Clearly, Respondent is not commonly known by the terms of the domain Policy ¶ 4(c)(ii) and Respondent is not affiliated with Complainant. Any possible affiliation is clearly disclaimed on Respondent’s web site. The WHOIS information merely lists “parvez ali” as the domain name owner.
The question is whether Respondent is not using the domain in connection with a bona fide offering of goods or services, or a legitimate noncommercial or fair use. According to the UDRP decision in Oki Data Americas, Inc. v. ASD, Inc., D2001-0903 (WIPO Nov. 6, 2001), a reseller has a limited right to use the trademarks of others so long as all of certain criteria are met:
• Respondent must actually be offering the goods or services at issue; AND
• Respondent must use the site to sell only the trademarked goods; AND
• The site must accurately disclose the registrant's relationship with the trademark owner; it may not, for example, falsely suggest that it is the trademark owner, or that the website is the official site, if, in fact, it is only one of many sales agents; AND
• The Respondent must not try to corner the market in all domain names, thus depriving the trademark owner of reflecting its own mark in a domain name.
Respondent uses the domain name to advertise its business of providing Ranger Rover chauffeured cars for hire. There doesn’t seem to be a real dispute on this point (even though Respondent did not file a formal response). The cars are genuine Range Rovers. Respondent is only advertising the fact Respondent is using Range Rovers (meaning Respondent is not advertising Bentley chauffeured cars in addition to Range Rover chauffeured cars). Respondent expressly disclaims any relationship to Complainant and provides a link to Complainant’s web site. Respondent is not trying to “corner the market” in domain names using Complainant’s mark. Respondent meets all of the criterial in Oki Data Americas, Inc. v. ASD, Inc., supra. Respondent is using the disputed domain name in connection with a bona fide offering of goods or services or a legitimate noncommercial or fair use under Policy ¶ 4(c)(i) and Policy ¶ 4(c)(iii).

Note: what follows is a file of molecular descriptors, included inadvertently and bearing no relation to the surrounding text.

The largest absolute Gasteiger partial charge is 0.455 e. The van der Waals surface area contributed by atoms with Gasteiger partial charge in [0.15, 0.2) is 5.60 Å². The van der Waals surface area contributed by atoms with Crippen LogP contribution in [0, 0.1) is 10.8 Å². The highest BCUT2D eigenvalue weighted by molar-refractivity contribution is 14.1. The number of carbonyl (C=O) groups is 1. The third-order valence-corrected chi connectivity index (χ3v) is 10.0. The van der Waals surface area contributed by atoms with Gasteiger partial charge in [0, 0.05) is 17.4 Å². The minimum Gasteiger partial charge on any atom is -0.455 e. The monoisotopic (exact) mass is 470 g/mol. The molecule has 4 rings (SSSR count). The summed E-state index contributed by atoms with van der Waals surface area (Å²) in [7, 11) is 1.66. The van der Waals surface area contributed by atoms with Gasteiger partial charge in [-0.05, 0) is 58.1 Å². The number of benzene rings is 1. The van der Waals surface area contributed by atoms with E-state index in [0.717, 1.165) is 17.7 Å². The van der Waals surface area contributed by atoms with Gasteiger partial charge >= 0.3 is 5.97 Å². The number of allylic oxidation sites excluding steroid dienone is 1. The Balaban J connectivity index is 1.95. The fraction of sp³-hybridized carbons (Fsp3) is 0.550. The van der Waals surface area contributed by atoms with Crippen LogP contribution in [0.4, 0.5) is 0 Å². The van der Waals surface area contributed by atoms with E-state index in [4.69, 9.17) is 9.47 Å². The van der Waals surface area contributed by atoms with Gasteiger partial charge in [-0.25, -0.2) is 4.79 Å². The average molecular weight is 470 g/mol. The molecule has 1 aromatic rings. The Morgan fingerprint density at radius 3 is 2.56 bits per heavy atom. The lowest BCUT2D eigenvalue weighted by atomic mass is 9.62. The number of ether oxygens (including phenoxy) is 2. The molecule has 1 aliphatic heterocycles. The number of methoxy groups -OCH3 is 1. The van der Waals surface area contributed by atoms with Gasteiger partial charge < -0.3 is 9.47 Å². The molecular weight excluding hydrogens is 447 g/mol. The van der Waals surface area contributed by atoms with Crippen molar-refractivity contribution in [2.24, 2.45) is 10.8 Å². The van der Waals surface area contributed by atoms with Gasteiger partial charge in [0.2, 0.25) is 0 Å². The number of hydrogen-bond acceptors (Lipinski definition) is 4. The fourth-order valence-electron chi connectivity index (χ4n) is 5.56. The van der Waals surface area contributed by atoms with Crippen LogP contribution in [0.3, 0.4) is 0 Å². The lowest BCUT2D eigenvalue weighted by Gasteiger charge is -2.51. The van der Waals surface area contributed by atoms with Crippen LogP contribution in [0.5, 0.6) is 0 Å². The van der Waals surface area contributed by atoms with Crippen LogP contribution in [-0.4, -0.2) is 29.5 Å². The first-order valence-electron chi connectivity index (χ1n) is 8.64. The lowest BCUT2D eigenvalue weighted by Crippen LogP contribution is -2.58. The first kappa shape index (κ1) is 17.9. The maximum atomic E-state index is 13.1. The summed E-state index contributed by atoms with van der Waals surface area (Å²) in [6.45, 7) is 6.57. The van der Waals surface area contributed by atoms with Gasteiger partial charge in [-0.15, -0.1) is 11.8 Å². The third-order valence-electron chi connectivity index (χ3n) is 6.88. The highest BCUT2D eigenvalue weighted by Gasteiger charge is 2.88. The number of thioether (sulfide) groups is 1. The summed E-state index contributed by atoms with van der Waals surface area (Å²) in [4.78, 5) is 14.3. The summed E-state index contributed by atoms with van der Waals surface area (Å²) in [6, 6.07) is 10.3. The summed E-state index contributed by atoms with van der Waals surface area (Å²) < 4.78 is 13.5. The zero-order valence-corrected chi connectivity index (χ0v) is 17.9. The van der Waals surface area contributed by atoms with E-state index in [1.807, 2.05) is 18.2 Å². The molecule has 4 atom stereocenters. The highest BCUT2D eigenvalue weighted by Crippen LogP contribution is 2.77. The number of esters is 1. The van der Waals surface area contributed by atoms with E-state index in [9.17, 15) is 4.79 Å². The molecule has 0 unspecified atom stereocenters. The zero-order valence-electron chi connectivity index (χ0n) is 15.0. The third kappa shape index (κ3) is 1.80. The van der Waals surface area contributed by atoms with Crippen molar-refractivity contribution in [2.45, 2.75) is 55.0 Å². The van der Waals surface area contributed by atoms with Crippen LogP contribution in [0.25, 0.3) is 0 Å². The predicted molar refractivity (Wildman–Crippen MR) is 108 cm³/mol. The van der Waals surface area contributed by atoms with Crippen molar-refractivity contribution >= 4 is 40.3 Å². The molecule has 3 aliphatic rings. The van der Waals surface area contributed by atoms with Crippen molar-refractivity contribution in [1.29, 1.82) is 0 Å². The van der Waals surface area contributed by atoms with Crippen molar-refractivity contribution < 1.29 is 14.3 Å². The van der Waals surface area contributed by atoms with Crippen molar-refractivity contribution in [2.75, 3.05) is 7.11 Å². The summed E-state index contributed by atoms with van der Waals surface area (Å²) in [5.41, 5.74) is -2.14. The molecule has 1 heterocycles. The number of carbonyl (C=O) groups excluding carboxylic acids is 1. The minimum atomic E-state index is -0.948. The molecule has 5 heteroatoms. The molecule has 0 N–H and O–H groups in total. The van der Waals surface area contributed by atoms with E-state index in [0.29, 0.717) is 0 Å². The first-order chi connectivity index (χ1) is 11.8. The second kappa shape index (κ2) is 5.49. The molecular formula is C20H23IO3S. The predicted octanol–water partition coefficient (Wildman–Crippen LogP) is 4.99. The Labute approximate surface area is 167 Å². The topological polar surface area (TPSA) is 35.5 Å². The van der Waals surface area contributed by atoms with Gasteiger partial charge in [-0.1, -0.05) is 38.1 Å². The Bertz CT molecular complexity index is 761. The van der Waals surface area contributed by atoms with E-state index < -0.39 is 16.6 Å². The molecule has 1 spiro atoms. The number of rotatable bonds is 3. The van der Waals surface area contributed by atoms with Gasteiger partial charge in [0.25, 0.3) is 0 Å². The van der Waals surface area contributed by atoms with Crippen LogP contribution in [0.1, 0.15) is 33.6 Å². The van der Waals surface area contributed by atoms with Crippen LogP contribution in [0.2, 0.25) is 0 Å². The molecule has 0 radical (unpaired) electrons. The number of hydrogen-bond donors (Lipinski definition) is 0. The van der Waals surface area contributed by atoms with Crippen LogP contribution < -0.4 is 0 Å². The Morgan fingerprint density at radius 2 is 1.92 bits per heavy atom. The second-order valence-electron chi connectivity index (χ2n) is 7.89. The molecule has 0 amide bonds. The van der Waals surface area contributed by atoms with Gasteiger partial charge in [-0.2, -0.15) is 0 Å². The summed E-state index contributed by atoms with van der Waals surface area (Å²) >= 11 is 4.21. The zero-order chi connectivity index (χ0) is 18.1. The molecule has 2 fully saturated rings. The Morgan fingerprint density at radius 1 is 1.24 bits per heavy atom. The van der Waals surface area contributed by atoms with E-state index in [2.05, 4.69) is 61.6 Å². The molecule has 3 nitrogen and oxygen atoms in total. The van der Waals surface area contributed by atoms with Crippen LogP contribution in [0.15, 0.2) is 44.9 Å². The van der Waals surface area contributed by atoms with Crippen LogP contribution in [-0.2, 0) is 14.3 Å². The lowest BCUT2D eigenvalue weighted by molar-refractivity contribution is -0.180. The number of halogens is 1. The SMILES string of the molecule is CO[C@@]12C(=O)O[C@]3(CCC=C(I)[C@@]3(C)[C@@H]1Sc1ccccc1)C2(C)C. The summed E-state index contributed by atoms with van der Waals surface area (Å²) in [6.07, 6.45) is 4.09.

The Panel finds Policy ¶4(a)(ii) NOT satisfied.
The Policy sets forth a non-exclusive list of ways to determine whether or not a disputed domain name has been registered and is being used in bad faith: